POSITION OF STRENGTH: Led by Parks, who rushed for 1,031 yards and 11 TDs last season, seven tailbacks were on the depth chart released Monday. Look for the top three — seniors Parks and Khalek Shepherd and sophomore Taquan Mizzell – to get most of the work.
“Those are three really good running backs,” London said. “And so it’s up to us offensively to put the guys in a position [to] help us at any given time … Whether it’s two tailbacks in the game at the same time or whatever it may be, the task is to maximize those players’ abilities.”
An ankle injury slowed Mizzell as a true freshman last fall, when he totaled 184 yards rushing and 164 receiving and scored two touchdowns. Shepherd was second on the team in rushing (304 yards) and had a 45-yard TD run against Oregon.
QUESTION MARKS: Fairchild stated the obvious Monday when asked about the offensive line. “We’re going to miss Morgan,” he said.
Morgan Moses, the Cavaliers’ starting left tackle last season, may well be picked in the first round of the NFL draft Thursday night. On the post-spring depth chart, Jay Whitmire is listed as Moses’ replacement at left tackle, with Sadiq Olanrewaju as the backup.
Injuries kept Whitmire, a 6-6, 310-pound junior, and Olanrewaju, a 6-6, 290-pound sophomore, from practicing this spring. Moreover, Whitmire played on the right side last season, starting the first four games at tackle and the final eight at guard.
Olanrewaju, one of 12 true freshmen to play for Virginia last season, appeared in five games as a reserve tackle.
“That’s an area where we’re nervous in the offensive line,” Fairchild said of the vitally important left-tackle position. “There’s no question. That’s not an area where there’s a quick fix. It’s developmental.
“We need to have some great summers out of guys. But it is what it is.”
Whitmire played lacrosse and basketball as well as football at T.C. Williams High in Alexandria.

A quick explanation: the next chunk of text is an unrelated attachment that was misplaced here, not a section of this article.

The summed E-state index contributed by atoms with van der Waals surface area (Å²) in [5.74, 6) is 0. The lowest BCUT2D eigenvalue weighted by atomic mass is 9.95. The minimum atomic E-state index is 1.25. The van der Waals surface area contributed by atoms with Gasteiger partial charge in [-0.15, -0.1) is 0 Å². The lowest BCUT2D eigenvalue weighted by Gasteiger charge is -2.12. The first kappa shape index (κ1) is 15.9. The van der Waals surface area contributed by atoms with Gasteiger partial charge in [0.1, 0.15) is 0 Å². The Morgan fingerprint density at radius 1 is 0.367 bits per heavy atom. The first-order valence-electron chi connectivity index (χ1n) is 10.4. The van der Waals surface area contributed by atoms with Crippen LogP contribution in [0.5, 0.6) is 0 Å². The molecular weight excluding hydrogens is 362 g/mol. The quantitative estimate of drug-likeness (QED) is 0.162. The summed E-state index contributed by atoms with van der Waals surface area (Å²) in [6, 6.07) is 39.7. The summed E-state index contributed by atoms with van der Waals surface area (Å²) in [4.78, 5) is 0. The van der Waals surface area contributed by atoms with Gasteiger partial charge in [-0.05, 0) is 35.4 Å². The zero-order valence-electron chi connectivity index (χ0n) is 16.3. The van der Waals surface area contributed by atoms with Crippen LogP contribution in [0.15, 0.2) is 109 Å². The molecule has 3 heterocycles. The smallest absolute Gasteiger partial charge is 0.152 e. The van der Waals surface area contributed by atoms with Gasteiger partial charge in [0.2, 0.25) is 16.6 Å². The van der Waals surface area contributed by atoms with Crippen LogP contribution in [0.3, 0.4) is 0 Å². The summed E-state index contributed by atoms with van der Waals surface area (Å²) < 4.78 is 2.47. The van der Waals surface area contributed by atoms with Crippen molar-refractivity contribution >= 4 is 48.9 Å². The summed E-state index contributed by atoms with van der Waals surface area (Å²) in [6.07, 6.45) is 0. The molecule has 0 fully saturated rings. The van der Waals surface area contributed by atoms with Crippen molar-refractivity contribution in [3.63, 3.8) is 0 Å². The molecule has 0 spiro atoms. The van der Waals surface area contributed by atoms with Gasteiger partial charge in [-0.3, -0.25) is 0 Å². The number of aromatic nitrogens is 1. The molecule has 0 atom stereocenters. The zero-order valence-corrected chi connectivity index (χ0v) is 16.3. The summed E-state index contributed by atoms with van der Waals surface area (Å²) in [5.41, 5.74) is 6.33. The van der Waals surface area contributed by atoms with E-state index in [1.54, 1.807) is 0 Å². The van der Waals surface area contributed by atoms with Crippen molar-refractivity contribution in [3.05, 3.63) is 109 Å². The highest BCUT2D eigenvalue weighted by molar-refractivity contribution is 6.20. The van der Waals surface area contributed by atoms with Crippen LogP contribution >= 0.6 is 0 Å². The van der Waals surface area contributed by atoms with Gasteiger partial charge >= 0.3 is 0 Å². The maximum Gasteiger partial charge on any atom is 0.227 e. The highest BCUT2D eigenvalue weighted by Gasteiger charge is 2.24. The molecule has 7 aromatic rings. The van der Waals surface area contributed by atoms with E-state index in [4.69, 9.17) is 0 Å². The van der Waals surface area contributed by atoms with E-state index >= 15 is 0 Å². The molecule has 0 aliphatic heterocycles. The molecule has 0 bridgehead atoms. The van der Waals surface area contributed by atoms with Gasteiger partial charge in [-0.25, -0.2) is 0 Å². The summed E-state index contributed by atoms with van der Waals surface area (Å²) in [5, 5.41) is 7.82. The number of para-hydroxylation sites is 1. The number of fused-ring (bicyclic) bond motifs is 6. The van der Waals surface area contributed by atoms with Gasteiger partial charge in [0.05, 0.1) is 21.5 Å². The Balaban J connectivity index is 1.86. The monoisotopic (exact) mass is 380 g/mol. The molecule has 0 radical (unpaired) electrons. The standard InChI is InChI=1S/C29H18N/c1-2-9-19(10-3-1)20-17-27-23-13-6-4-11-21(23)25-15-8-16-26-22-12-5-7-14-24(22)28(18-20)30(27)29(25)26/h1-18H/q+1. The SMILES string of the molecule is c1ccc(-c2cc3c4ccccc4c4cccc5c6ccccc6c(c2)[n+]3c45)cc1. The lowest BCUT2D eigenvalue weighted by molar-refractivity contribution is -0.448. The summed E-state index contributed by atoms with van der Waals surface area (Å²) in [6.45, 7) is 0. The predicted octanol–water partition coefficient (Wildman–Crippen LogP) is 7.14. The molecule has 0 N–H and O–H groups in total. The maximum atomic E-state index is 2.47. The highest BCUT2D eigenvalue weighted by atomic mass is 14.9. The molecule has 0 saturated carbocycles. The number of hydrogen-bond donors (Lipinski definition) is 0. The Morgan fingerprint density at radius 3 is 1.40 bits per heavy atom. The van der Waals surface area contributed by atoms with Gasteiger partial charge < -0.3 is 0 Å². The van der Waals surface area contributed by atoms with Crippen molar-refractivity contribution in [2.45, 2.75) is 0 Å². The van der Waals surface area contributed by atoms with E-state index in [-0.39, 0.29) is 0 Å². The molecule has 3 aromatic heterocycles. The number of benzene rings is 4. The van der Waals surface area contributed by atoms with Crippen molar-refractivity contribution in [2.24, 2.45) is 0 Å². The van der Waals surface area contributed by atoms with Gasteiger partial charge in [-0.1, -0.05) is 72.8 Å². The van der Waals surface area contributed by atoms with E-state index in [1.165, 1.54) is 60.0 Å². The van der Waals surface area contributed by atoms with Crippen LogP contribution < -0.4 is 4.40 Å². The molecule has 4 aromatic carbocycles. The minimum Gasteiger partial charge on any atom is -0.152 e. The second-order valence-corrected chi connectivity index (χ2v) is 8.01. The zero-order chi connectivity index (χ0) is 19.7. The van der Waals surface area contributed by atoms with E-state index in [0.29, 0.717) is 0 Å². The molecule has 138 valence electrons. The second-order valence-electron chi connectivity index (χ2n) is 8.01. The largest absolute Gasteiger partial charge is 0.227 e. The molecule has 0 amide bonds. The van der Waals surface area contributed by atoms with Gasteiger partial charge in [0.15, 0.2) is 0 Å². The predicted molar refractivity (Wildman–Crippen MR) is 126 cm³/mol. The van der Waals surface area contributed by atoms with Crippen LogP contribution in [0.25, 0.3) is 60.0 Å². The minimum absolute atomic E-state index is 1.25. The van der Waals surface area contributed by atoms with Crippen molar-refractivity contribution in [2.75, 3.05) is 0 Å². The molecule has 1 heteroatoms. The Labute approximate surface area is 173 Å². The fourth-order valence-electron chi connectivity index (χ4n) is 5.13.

“He’s an athletic tackle,” Moses said Monday. “Long arms. Light on his feet, and he can move.”
Elsewhere on the line, the starters coming out of the spring are senior Conner Davis at left guard, sophomore Eric Tetlow at center, junior Ross Burbank at right guard and sophomore Eric Smith at right tackle.
Tetlow takes over for Luke Bowanko, who started at center in 2012 and ’13.
THE FUTURE IS NOW: Brandon Phelps, a senior from Damascus, Md., has started 22 of UVa’s past 24 games, and he’s listed No. 1 at strong safety on the post-spring depth chart. London made it clear Monday, though, that he expects incoming freshman Quin Blanding to challenge Phelps for the starting job.
Blanding, a 6-4, 210-pound senior at Bayside High in Virginia Beach, ranks among the most heralded recruits in UVa history.
“We recruited the young man to have an opportunity to come in and do that,” London said. “Brandon is aware of that. Brandon also is a guy that has corner skills. He has nickel-coverage skills. So there’s a lot of things Brandon Phelps can do for this team, and at the same time you’re very aware and cognizant of the fact that you have a few talented true freshmen that are coming in. One of the reasons why they said yes was to have the opportunity to compete and play early.”
MOVING ON: Jake McGee’s decision to graduate this month and then transfer to another school for his final season leaves UVa with only two tight ends who have college experience: senior Zachary Swanson and junior Rob Burns.